Microsoft’s content portal, MSN, has 19.9m unique users a month in the UK (more than any of the big British newspaper websites), but it craves to be taken more seriously as a news provider. Its journalists, Ball argues during an interview in a nearby office, do far more than simply reproduce, or aggregate, other people’s work. These multi-skilled MSN journalists, have not just a “nose for news” but a “passion for technology”, he says. “Our editors edit videos and podcasts, they select images, Photoshop them and put together a whole package themselves, then track how well it performs and report back on how they’re doing versus the targets we have for the site.”
When Bill Gates and Paul Allen founded Microsoft 34 years ago, they didn’t envisage it being a news organisation. Yet other news providers should be taking MSN seriously, particularly if they believe they can start charging for their content.
Ball says his targets are being met. MSN’s home page is the most viewed in Britain after Google and the BBC. But a real sign of progress is the impact of specialist channels such as MSN Entertainment, which outperforms all British music and showbiz sites, and MSN Cars, which was recently named “automotive website of the year” by British motoring journalists and public relations officers.
Despite the Cuddle, Microsoft’s fifth floor newsroom is not trying to be a funky workplace. There is a marked contrast to the deck-chairs and bean bags of the Google offices, a short walk away across London’s Victoria. MSN Entertainment’s patch is marked out by posters of The Strokes and Arnold Schwarzenegger, but the BBC News channel is much in evidence.
MSN is not known for breaking stories. Can it really claim to do original journalism? “Yes, we do get out of the office,” says Ball. “Our music editor James Hurley (hired from lastminute.com) is out meeting musicians who are releasing new albums or singles. He might do a text interview with them he might do something that turns into a podcast or a video. Our movies editor Ed Holden (formerly of DVD Review magazine) will be out reviewing the latest movies.”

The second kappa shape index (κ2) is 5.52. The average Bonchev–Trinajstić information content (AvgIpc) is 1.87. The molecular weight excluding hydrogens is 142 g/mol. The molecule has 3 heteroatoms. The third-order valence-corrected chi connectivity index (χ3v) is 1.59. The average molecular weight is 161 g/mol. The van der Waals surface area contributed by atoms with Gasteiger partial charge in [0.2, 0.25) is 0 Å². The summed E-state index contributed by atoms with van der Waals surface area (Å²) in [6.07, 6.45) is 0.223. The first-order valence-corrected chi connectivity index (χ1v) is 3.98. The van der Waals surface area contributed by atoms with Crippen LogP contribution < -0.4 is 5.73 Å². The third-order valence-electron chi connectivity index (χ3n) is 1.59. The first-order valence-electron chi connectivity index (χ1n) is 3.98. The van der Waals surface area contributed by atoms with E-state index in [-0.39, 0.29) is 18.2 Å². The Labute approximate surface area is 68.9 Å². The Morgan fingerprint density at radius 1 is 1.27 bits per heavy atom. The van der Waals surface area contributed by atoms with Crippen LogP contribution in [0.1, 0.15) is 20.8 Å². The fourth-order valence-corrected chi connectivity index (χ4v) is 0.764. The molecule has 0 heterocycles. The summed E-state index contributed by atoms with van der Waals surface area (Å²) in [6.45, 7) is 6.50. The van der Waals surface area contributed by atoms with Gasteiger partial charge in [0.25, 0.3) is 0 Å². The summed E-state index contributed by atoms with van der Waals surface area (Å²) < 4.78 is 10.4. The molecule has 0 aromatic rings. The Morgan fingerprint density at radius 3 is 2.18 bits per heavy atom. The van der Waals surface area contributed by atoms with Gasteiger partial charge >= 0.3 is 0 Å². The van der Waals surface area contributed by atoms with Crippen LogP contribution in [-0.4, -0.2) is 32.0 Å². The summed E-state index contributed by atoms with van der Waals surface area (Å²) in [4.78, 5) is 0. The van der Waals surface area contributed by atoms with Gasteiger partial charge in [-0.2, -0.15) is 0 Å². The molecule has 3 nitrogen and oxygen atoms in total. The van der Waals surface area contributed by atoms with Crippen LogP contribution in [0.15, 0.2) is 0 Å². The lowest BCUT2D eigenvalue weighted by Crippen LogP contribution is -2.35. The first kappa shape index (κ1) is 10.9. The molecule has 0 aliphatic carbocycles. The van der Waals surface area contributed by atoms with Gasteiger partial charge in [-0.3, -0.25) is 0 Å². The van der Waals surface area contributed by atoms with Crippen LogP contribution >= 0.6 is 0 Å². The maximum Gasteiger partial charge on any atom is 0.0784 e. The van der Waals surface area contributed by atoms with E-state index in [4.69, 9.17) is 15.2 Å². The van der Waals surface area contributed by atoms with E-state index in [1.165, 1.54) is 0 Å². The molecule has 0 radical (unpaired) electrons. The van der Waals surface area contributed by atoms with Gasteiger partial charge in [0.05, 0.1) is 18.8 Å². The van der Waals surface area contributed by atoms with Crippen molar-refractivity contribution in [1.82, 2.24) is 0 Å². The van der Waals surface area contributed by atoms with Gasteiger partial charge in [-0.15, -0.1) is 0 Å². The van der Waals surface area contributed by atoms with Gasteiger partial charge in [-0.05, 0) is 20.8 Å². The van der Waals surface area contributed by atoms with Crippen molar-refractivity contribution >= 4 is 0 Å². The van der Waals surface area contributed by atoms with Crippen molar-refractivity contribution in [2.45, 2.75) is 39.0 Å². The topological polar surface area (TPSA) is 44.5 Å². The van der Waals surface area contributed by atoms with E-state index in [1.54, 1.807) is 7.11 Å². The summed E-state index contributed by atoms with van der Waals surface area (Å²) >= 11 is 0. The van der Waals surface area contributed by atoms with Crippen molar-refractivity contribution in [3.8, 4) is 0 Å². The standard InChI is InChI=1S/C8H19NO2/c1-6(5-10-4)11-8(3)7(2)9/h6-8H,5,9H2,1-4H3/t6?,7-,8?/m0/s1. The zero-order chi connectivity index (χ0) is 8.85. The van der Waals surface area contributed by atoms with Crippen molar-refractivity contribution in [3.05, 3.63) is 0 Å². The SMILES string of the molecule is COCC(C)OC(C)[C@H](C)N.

More established news players may not be quaking in their boots but for the last two years, MSN has been short-listed by the Association of Online Publishers as digital publisher of the year in the consumer category, losing out to the Telegraph group and Sky respectively. This is pleasing to Peter Bale, Microsoft’s UK executive producer, who arrived just over two years ago from News International where he oversaw the TimesOnline site for The Times and The Sunday Times. “The thing which is not immediately visible to most people in the media,” complains Bale, a veteran Reuters journalist who covered Westminster and Bucharest for the global news agency, “is the extent to which we create our own content.”
He estimates that 80% of material on MSN Cars is original, and says traffic to MSN News has grown by 50% in each of the last two years. “We have an evolving approach to news that is based around immediacy and a mission to explain,” he says. “We can’t go out and compete on scale with a major news provider but we can compete by bringing explanatory information, maps, more pictures, discussion, adding value to the news package.”